Wasn’t it Erasmus who said that whenever he got a little money, first he bought books, and then, were there a little left over, food and clothes? Yes, it seems it was, well, sort of. It’s a mangled quote always attributed to him, at least, and we like it that way, don’t we?
Well, I used to be like that. No longer am I quite so spendthirft with books, nor even so much of a hoarder as I used to be, but after several hours of packing — mainly books — I am convinced that the most considerable part of my possessions is indeed my collection of books. I remember recently, at a co-worker’s house for dinner, her commenting about something she learned in her many travels; that, “The book will always be there,” and so there was no real reason to hang onto any one book, even one well-beloved.
I am of a different tack, of course, because whilst (perhaps unlike Erasmus) I am not continually referencing them, I do feel their presence in my mind when they exert a presence in my life. Living in Korea, where there are, occasionally, English collections to which one may gain access, one still feels a much greater urge to collect such books as one happens upon, either in borrowed keeping or in purchase or trade.
As I calculate it, when I finish I shal have roughly 10 boxes of books; three or maybe four of kitchen things — including hoarded spices and teas, but also pots and pans and other such goods; a few big bags of whichever clothes I determine to keep, as others I shall discard in the poor-gifting bins; a couple of boxes of odds and ends; perhaps two plastic containers with my CD and DVD collections in them; and my computer. My only furniture are a desk I may abandon, a clothes-cabinet I almost certainly will abandon, and two bookcases which it seems silly to leave behind considering I shall have to pay someone to move the books themselves. No bed, as I prefer to sleep on a mat upon the floor; no table, as I was given one by my employer; perhaps a few bathroom things, such as cannot be gotten so cheaply as to be negligible purchases in Seoul.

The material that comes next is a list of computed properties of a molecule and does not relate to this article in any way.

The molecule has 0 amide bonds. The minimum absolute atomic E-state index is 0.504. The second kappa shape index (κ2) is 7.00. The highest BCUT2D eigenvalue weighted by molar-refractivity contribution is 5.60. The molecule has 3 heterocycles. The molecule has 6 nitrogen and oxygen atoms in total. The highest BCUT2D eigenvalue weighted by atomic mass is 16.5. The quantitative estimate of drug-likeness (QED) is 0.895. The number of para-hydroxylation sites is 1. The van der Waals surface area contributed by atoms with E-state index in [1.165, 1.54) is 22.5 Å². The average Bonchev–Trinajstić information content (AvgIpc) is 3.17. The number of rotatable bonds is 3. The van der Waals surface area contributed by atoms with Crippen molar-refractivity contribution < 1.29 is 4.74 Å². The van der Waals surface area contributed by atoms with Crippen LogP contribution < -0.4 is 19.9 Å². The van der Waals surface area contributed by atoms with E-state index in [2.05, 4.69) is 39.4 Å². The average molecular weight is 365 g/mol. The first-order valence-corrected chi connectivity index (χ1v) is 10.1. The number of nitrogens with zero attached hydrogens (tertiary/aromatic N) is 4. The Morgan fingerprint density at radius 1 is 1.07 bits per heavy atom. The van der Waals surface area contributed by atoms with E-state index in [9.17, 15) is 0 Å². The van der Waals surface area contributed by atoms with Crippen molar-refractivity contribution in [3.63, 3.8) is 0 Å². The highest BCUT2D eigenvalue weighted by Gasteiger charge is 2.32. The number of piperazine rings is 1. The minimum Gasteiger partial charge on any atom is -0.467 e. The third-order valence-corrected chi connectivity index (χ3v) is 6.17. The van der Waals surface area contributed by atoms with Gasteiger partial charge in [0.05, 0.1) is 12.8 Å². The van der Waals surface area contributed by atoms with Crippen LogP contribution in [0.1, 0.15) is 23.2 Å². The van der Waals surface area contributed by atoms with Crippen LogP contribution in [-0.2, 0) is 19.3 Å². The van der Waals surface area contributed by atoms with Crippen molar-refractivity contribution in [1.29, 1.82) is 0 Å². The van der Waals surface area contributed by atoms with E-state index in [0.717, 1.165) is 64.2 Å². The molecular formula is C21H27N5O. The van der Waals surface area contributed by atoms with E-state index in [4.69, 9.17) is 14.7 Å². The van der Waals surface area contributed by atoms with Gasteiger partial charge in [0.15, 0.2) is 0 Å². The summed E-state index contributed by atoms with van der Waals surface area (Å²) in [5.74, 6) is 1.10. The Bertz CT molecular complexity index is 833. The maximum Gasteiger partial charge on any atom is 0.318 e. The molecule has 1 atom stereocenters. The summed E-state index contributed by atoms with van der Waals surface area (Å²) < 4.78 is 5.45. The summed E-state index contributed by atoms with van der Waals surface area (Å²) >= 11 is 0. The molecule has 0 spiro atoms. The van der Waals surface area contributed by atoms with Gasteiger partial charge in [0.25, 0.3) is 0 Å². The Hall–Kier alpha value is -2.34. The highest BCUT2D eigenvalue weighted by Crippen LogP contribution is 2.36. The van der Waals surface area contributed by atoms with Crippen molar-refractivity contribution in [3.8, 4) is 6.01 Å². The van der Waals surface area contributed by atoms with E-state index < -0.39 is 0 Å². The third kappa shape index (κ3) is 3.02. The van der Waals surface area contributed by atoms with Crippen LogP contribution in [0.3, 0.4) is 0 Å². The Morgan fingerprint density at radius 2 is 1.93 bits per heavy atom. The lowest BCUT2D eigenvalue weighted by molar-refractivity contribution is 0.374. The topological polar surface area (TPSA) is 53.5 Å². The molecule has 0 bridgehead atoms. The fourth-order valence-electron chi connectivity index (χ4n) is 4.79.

And though, yes, there are ten boxes of tomes, I do fancy that still, my life is much less material here in Asia than it was in Canada; I have accumulated much less, much more slowly. Only one box, thus far, of notes, papers, sketches of characters, drafts of stories, and other such things as will someday be in my collection of papers in some academic library somewhere, should I finally do as well in writing as I (not so secretly) hope. No television, no stereo; my computer fills the need, when, and only when, I actively wish it. No couch, for one can sit upon the floor and enjoy life, as much as one can enjoy it seated on some dreadful thing which one eventually finds himself hurting his back in lifting.
One painting on my wall, kept only because it is from a friend, and suits my perspective. A box of whatever shoes are still useful when I take my leave of Jeonju. A couple of umbrellas, and some glasses. A pig with nearly a thousand origami cranes, also a friend’s gift. A bicycle.
I am not abhoring this move anywhere near as much as I have abhorred all others before it.
Thus, happy am I.
But of course, only because someone else shall be lifting each of those ten boxes of books, instead of me. I wonder whether Erasmus moved houses a lot.